Visitors can explore Didyma by themselves simply by purchasing tickets at the gate. Once inside, they can then climb the steps to the temple to view the remains of its 72 towering columns—all stumps apart from three still standing. Other areas include the inner courtyard—where the cult statue was housed—and surrounding, scattered fragments, including a much-photographed, gigantic stone head of Medusa.
Numerous Didyma day trips leave from Kusadasi, with most visiting the nearby ruins of Priene and Miletus along the way. Booking a tour ensures a hassle-free day’s exploring with a guide for added insight and convenient round-trip transport. For a more flexible and immersive experience, consider a private tour with your own personal guide.
Things to Know Before You Go
Didyma is a must-visit for history aficionados.
Information panels in English can be found dotted around the site.
Bring sunscreen and a sun hat: There’s no shade.
Restrooms are available near the entrance.
Didyma’s many steps and uneven terrain are unsuitable for wheelchair users and difficult for visitors with strollers.
Allow around 60 minutes for a visit.
How to Get There
Located in Yenihisar village outside the small Aegean coastal town of Didim, Didyma is about an hour’s drive from Kusadasi. Most visitors book tours to skip the hassle of rental cars, cabs, or buses. If you want to travel independently, however, your cheapest option is the bus. Regular services leave from Kusadasi—running every four hours or so—to the town of Soke, from where coaches operate to Didim.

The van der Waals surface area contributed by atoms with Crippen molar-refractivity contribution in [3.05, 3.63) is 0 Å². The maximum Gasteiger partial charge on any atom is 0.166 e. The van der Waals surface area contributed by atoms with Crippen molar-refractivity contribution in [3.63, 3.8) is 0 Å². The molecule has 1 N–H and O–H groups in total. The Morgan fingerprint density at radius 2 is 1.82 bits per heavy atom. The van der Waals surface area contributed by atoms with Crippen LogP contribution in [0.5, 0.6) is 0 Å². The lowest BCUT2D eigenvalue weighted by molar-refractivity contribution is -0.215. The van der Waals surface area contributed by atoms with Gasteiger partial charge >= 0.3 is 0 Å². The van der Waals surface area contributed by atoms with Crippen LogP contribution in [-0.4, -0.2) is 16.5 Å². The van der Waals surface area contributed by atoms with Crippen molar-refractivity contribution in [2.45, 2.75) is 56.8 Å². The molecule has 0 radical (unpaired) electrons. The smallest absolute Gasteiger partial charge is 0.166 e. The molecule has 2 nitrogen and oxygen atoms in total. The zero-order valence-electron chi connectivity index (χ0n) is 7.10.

When to Get There
Didyma is open April to September daily from early morning until evening, with a slightly earlier closing time the rest of the year. In summer, tour groups tend to arrive midmorning, so aim to arrive near the opening time to explore when it’s quieter. Alternatively, visit later in the afternoon before eating at one of the neighboring restaurants as the sun sets over the temple.
Highlights of Didyma
Having admired Didyma’s Medusa head, don’t miss the other must-sees. Walk through the marble tunnels leading to the inner courtyard, home to the spring the oracle drank from before issuing prophecies—they look like they were built yesterday. And marvel at the stone carvings at Didyma’s eastern porch, which depict an ancient backgammon board.
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